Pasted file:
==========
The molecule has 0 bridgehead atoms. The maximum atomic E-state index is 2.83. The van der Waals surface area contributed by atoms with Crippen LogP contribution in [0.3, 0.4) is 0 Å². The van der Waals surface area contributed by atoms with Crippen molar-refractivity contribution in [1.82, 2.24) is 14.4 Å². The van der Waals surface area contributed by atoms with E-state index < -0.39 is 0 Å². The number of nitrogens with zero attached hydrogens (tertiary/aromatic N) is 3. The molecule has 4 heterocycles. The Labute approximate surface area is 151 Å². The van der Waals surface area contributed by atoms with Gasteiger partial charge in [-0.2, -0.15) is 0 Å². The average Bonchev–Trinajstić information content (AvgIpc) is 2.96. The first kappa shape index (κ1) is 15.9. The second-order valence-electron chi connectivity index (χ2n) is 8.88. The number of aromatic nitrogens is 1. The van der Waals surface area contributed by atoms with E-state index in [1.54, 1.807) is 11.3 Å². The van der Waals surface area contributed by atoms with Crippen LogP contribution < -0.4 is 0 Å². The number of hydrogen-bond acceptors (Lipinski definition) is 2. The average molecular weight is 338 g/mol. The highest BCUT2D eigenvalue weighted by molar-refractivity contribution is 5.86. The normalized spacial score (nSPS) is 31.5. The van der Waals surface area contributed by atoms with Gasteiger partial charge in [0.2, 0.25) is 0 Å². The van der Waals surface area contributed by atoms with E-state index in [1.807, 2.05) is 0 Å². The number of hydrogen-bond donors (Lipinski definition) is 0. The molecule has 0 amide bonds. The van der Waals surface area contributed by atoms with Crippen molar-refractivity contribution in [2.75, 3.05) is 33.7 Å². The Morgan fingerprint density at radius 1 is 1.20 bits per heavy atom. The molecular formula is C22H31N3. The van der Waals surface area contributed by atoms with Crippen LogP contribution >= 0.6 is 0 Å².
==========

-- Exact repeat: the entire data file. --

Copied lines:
The molecule has 0 bridgehead atoms. The maximum atomic E-state index is 2.83. The van der Waals surface area contributed by atoms with Crippen LogP contribution in [0.3, 0.4) is 0 Å². The van der Waals surface area contributed by atoms with Crippen molar-refractivity contribution in [1.82, 2.24) is 14.4 Å². The van der Waals surface area contributed by atoms with E-state index < -0.39 is 0 Å². The number of nitrogens with zero attached hydrogens (tertiary/aromatic N) is 3. The molecule has 4 heterocycles. The Labute approximate surface area is 151 Å². The van der Waals surface area contributed by atoms with Gasteiger partial charge in [-0.2, -0.15) is 0 Å². The average Bonchev–Trinajstić information content (AvgIpc) is 2.96. The first kappa shape index (κ1) is 15.9. The second-order valence-electron chi connectivity index (χ2n) is 8.88. The number of aromatic nitrogens is 1. The van der Waals surface area contributed by atoms with E-state index in [1.54, 1.807) is 11.3 Å². The van der Waals surface area contributed by atoms with Crippen LogP contribution < -0.4 is 0 Å². The number of hydrogen-bond acceptors (Lipinski definition) is 2. The average molecular weight is 338 g/mol. The highest BCUT2D eigenvalue weighted by molar-refractivity contribution is 5.86. The normalized spacial score (nSPS) is 31.5. The van der Waals surface area contributed by atoms with Gasteiger partial charge in [0.2, 0.25) is 0 Å². The van der Waals surface area contributed by atoms with E-state index in [1.807, 2.05) is 0 Å². The number of hydrogen-bond donors (Lipinski definition) is 0. The molecule has 0 amide bonds. The van der Waals surface area contributed by atoms with Crippen molar-refractivity contribution in [2.75, 3.05) is 33.7 Å². The Morgan fingerprint density at radius 1 is 1.20 bits per heavy atom. The molecular formula is C22H31N3. The van der Waals surface area contributed by atoms with Crippen LogP contribution >= 0.6 is 0 Å².